Opinion

Helping ER physicians help the mentally ill

Photo illustration: Stephen Finn

California is long overdue to take steps, large and small, to address its homeless crisis.  No other state has a problem of this magnitude; a problem that disproportionately affects the mentally ill.  According to the office of Senate President pro Tem Kevin de Leon, D-Los Angeles, California accounts for 22 percent of the nation’s homeless total. That’s why the California Hospital Association has expressed its conceptual support for the “No Place Like Home” initiative, a package of bills drafted by de Leon and former Senate pro Tem Darrell Steinberg, that would leverage Proposition 63 money to fund supportive housing for Californians who are homeless and suffering from mental illness.

Building shelters is an important answer, but not the only one.  That’s why the California Hospital Association is teaming with the California chapter, American College of Emergency Physicians and the California Psychiatric Association to support Assembly Bill 1300 by Assembly Member Sebastian Ridley-Thomas, D-Los Angeles.  AB 1300, which faces a hearing in Senate Health Committee in mid-June,  is intended to replace outdated state law that causes substantial delays in connecting patients who show up  in the emergency room facing a mental health crisis with the care they need.

The bill removes a chokepoint that forces long delays for these patients, and eliminates a problem that compromises access to the emergency room for all patients.

Much to the frustration of ER physicians, their hands are tied when it comes to prompt assessment and referral for patients who arrive on a “5150” (involuntary) hold.  That is a reference to the state’s Welfare and Institutions Code that authorizes a 72-hour detention for patients who are believed to be a threat to themselves or others.

While public safety was the intent of the law signed in 1967, the reality is that it impedes timely treatment.  Patients must wait hours, even days, for a psychiatric specialist to arrive for an assessment.  That leaves these patients warehoused in a crowded emergency room; an undesirable environment for someone needing therapeutic treatment.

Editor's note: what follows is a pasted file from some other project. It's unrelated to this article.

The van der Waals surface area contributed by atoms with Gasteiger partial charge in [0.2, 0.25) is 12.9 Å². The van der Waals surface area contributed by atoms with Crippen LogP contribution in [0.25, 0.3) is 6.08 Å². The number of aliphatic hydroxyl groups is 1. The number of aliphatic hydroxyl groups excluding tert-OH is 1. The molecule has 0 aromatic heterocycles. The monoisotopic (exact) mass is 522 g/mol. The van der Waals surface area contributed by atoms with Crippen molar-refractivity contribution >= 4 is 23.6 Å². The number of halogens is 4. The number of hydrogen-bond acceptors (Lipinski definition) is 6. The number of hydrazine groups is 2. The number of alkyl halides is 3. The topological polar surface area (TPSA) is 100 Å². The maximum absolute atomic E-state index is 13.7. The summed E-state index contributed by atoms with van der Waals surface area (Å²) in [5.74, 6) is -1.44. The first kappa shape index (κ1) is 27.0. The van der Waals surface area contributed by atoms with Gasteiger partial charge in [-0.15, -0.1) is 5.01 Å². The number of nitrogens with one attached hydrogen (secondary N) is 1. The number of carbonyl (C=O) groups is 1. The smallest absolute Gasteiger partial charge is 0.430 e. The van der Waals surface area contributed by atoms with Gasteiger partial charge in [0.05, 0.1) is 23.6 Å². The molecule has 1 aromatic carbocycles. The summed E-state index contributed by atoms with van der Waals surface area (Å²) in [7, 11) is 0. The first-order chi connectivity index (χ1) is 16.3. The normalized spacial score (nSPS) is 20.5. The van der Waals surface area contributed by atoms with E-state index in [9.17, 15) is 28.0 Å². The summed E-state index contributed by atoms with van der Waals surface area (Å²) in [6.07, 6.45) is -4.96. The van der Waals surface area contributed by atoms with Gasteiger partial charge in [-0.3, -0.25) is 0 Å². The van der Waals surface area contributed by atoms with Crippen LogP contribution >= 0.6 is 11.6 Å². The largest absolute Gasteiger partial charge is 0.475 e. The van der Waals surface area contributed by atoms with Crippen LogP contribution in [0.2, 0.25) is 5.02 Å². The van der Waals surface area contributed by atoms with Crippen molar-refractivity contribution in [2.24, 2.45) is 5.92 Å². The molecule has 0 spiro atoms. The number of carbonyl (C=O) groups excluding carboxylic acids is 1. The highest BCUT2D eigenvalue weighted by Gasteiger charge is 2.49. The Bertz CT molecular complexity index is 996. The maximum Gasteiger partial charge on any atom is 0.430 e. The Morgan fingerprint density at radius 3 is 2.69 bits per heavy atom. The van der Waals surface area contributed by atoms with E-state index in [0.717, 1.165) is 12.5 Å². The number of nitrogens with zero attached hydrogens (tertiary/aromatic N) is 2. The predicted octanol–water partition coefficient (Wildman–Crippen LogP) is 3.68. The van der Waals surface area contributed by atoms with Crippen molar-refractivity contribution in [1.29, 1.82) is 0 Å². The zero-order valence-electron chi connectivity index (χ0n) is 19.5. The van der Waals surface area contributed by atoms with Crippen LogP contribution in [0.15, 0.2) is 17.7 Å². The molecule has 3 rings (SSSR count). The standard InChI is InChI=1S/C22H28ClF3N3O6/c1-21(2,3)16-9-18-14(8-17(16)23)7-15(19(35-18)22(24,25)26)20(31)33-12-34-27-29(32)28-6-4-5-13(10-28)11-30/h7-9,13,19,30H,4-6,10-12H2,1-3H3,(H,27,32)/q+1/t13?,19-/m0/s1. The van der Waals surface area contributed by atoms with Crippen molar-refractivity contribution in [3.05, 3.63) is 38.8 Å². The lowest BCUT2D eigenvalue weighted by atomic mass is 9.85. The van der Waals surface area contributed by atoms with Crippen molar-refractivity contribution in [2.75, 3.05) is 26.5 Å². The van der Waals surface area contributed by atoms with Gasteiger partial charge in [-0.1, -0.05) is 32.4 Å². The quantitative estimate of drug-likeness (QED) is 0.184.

The problem is widespread.  On a daily basis in California, more than 800 persons are being held in ERs on a “5150” hold.  The vast majority don’t belong there, and could be treated through a community-based program.  Others need to sober up and then be released to the care of their families.

AB 1300 would give our well-trained emergency room physicians the authority to treat patients in mental health crisis with the same urgency as someone arriving with chest pains or a broken bone.  It would allow prompt decisions to be made on inpatient or outpatient care.  It would mean physicians could make important decisions on whether to impose or lift a “5150” hold.

The bill removes a chokepoint that forces long delays for these patients, and eliminates a problem that compromises access to the emergency room for all patients.  That’s good for the entire community.

AB 1300 does not represent a comprehensive solution.  In the bigger picture, California needs more resources for patients with mental health conditions, such as the permanent housing included in the “No Place Like Home” initiative.  In the meantime, AB 1300 represents an important initial step to restore clarity and consistency to the “5150” mental health hold process, and to remove roadblocks that currently prevent patients from receiving timely and appropriate treatment in hospital emergency rooms.

Ed’s Note: C. Duane Dauner is president and CEO of the California Hospital Association.


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